We also raised our homeowner's deductable to $1000.00-it reduced the premium by over 50% which we used a small portion of to buy a security system. the security system further reduced the premium plus-if we are robbed and the system fails (when it is tripped the service auto calls the local police), the security company will pay the $1000.00 deductable.

grocery shopping-

#1 TOP TIP (yes this works-i do it on a very regular basis): before you pay an outrageous price for ground beef or stew/soup meat. CHECK THE PRICES ON EVERY CUT OF BEEF IN THE STORE! often london broil steaks or beautiful rolled roasts are on sale at as much a few dollars less per pound. have the butcher grind or cut it for you (stores do this free of charge). i have had a butcher look at me and ask "Mam-do you realy want me to grind this beautiful roast up?"-i always say "yes, it's x number of dollars per pound less than your ground beef and it has a lower fat content". then they say-you know you're right :teeth: now my local grocery store's butchers just smile and ask me how many packages i want it broken down into :goodvibes i also will buy large racks of pork ribs when the are on sale and have the butcher saw them down the middle into babyback style (a savings of about 2.00 per pound recently).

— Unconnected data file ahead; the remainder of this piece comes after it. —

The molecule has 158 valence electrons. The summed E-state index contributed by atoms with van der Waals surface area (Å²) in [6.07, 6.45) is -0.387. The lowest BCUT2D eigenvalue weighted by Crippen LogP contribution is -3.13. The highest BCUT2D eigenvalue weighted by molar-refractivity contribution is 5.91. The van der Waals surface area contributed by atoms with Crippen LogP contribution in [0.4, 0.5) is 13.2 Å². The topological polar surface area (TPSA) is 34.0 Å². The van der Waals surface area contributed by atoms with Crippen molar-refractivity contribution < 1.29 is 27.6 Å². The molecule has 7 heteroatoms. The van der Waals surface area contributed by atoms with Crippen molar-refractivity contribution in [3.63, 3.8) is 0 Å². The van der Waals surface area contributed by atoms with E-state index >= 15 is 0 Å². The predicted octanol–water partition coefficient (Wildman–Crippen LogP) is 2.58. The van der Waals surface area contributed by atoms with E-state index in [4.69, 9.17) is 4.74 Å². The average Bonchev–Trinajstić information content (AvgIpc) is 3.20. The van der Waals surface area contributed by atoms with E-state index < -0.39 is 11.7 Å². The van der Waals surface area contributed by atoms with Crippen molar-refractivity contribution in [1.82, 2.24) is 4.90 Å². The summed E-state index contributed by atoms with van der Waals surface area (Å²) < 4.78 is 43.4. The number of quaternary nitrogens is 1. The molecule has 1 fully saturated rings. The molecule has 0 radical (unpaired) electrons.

stock up on items after the big foodie holidays-we eat cranberry sauce all year long with chicken, so i get it when they are clearing it out for 10 cents per can after thanksgiving. i bought vanilla canned frosting for 19 cents each (because it was a week after july 4th and the little container on the top had red, white and blue sprinkles), right now you will start to see big sales on condiments-we use mayo, mustard, catsup and relish all year long (bbq sauce as well) i buy a few smaller sized turkeys right after christmas (4.99 each) to put in the freezer and cook on the weekends. if something is on a very good sale that i use on a regular basis-i stock up on it (but only if it is non perishable).

you have to find what works best for you and your lifestyle.

happytraveller
09-05-2005, 06:53 AM
Hi, i also find the dollar stretcher website very good.I always buy items that have been reduced that i use, in bulk and freeze them.For gifts,when they are on sale i will buy and store till a suitable celebration, usually christmas/birthdays come up.As mentioned after big celebrations is the best time to stock up, as things go for silly prices.Many people laugh at me,but since i have more time than money, i will go the extra money to be careful-not mean with my money.This enables me to be able to give my kids trips each year which we thouroughly enjoy :banana:

my3kids
09-05-2005, 07:49 AM
barkley: I would NEVER have thought to look at various cuts and have them ground. I considered myself a good shopper, but clearly I have room for improvement! Great tip! :flower:

ceecee
09-05-2005, 08:18 AM
Read a lot of different books and take whatever you can use out of each of them.
The insurance is true, I had a 10 yr old Oldsmobile that I sold and we bought a new van, the insurance went down $200.00 a yr, I called to make sure it was right and he said older cars cost more to fix. I don't know, but it was a surprise. Also when we put both cars and house with the same company we got a nice discount as well.

PRaffen
09-05-2005, 10:03 AM